The Raven (first published 166 years ago today)

It was January 29th, 1845 when this poem of unprecedented popularity was first published. Or so I learned when looking at the paper this morning during breakfast. I’ve read “most of Poe” over the years and have revisited this poem several times. In October of 2009, for my book club’s annual “ghost story month,” we read a selection of works by Poe, including this one. A few of us also viewed a YouTube clip of Vincent Price’s famous recitation. It remains one of the most famous poems of all time.

My first memories of the poem are of my dad reading it. When he was growing up, he was a huge fan of those ‘spooky’ radio programs, and I remember him imitating “The Shadow” and other creepy voices he grew up with. He was actually pretty good at scary voices and would often frighten my two brothers and me on our almost annual summer camping trips, telling ghost stories (more often than not beginning with “once upon a time, there were three little boys…”) until my youngest brother would get too scared and Mom would make him stop. My little brother’s lack of fortitude to endure these stories was a constant source of exasperation to my other brother and me.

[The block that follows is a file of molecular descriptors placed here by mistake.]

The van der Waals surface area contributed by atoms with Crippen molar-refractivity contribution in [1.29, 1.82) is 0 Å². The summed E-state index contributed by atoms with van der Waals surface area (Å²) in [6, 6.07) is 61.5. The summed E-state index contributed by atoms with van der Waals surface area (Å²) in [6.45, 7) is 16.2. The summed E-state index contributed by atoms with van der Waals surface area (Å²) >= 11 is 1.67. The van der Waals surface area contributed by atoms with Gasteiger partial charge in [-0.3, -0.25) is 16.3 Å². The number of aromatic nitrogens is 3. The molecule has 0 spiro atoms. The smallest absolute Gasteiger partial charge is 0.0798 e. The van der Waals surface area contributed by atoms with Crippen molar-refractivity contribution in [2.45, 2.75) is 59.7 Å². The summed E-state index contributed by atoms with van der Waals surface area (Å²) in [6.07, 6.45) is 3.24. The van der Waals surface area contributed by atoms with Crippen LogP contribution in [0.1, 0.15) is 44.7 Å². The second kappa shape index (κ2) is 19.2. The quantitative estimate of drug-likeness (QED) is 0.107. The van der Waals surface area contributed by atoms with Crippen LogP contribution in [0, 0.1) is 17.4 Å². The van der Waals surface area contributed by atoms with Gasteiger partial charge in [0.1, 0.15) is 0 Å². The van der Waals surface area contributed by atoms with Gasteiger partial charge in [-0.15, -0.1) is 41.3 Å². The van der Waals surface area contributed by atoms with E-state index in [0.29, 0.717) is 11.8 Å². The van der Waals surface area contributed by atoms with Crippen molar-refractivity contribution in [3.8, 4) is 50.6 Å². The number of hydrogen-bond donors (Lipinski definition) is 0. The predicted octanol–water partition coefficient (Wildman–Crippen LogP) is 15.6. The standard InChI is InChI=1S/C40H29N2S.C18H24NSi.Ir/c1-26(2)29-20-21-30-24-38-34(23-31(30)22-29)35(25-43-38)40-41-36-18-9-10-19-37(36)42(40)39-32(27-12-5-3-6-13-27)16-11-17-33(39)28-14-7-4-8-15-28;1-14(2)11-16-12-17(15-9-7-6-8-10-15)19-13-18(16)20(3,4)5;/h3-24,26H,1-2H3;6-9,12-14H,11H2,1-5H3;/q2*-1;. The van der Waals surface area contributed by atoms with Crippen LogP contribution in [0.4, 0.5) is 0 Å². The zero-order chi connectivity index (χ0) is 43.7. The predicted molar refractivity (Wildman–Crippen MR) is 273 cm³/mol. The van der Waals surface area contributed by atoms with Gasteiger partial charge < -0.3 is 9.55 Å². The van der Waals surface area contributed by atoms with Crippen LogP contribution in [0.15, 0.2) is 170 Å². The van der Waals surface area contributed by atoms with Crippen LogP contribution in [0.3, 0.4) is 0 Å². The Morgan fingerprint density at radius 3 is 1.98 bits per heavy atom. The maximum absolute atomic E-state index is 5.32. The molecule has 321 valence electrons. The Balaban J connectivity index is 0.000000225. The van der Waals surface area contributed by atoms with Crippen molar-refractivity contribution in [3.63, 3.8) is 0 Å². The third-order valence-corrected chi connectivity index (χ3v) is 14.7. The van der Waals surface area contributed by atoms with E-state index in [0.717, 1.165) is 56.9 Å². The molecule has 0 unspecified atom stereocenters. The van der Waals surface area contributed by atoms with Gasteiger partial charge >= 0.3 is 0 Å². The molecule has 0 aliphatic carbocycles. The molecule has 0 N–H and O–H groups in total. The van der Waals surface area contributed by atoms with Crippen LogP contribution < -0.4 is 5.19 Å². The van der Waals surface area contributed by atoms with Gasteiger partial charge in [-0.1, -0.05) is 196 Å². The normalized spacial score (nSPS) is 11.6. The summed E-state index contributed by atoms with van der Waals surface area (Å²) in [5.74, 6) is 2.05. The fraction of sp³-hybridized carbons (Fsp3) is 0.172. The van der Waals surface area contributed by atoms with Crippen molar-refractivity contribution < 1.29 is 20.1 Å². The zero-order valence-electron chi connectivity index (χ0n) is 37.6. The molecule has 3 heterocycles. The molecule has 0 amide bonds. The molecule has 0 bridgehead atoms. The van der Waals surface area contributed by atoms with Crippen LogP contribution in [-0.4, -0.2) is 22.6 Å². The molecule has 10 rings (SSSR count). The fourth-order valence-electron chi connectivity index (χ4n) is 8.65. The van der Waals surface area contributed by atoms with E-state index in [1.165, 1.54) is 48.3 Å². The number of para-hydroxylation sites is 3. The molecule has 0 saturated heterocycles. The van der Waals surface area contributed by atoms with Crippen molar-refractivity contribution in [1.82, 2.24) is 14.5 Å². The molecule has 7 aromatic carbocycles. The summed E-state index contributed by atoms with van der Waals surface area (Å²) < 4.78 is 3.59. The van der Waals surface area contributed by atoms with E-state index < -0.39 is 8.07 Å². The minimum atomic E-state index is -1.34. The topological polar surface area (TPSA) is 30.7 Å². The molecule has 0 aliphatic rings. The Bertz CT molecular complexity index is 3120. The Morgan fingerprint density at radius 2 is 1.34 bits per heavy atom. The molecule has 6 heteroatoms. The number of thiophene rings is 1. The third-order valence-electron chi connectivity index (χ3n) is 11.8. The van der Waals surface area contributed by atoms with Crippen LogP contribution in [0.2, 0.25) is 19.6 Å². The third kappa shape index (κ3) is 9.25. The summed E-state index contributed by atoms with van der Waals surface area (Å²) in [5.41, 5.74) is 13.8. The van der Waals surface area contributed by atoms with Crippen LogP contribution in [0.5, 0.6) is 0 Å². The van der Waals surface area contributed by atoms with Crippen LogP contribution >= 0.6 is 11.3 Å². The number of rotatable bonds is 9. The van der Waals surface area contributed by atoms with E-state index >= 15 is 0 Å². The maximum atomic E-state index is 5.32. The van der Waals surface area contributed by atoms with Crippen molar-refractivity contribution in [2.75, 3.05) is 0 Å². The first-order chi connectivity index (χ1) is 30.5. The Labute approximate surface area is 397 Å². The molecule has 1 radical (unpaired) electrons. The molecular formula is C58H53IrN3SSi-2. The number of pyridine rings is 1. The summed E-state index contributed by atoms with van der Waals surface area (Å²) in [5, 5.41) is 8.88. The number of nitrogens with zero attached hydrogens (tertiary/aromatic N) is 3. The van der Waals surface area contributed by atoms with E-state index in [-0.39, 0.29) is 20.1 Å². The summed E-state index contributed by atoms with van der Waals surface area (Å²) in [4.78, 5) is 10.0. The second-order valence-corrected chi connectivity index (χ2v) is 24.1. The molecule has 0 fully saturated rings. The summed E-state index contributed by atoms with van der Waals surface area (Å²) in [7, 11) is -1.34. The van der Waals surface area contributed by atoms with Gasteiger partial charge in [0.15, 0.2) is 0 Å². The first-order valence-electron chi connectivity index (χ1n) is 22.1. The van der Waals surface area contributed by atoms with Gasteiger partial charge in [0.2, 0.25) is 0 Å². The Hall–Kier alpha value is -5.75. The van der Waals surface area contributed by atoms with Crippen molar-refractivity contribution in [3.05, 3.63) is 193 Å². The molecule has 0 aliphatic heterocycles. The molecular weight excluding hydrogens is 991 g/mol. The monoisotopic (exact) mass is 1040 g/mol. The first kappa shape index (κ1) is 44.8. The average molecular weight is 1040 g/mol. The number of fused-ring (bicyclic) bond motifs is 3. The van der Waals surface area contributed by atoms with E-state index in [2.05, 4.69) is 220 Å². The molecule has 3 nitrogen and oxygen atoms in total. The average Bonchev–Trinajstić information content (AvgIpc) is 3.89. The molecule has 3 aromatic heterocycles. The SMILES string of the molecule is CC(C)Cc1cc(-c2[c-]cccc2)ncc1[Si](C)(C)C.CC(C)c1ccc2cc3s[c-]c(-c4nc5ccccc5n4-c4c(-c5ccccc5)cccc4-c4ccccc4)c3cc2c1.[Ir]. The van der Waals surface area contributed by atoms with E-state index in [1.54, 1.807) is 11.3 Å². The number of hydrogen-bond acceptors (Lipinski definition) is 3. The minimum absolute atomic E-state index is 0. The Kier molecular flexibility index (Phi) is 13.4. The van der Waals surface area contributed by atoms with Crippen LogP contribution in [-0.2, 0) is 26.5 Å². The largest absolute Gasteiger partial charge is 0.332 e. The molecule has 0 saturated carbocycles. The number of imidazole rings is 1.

Dad was always interested in memory and memorization (he was a teacher) and even late into his life was working on memorizing poetry. He even wrote some basic computer programs to aid his memorization. The Raven, however, was a poem he memorized long before the computer age, and his retelling of it to us kids was injected with just the right amount of the supernatural to keep us enthralled, even if we didn’t fully understand the deeper meaning of the poem. Dad was also a mathematician and I think he appreciated the structure and rhythm of poetry in a way I’ve never fully been able to. The older I get, though, the closer I think I am to having something approaching admiration for the poetic forms. Maybe someday I will become a connoisseur myself. (please don’t hold your breath, though)

So, happy birthday to The Raven. Go out and read a Poe story in celebration, or perhaps tap a cask of Amontillado… 🙂

What do you think of Poe? What are some of your favorite poems or poets? I’d love to hear about them…

-Jay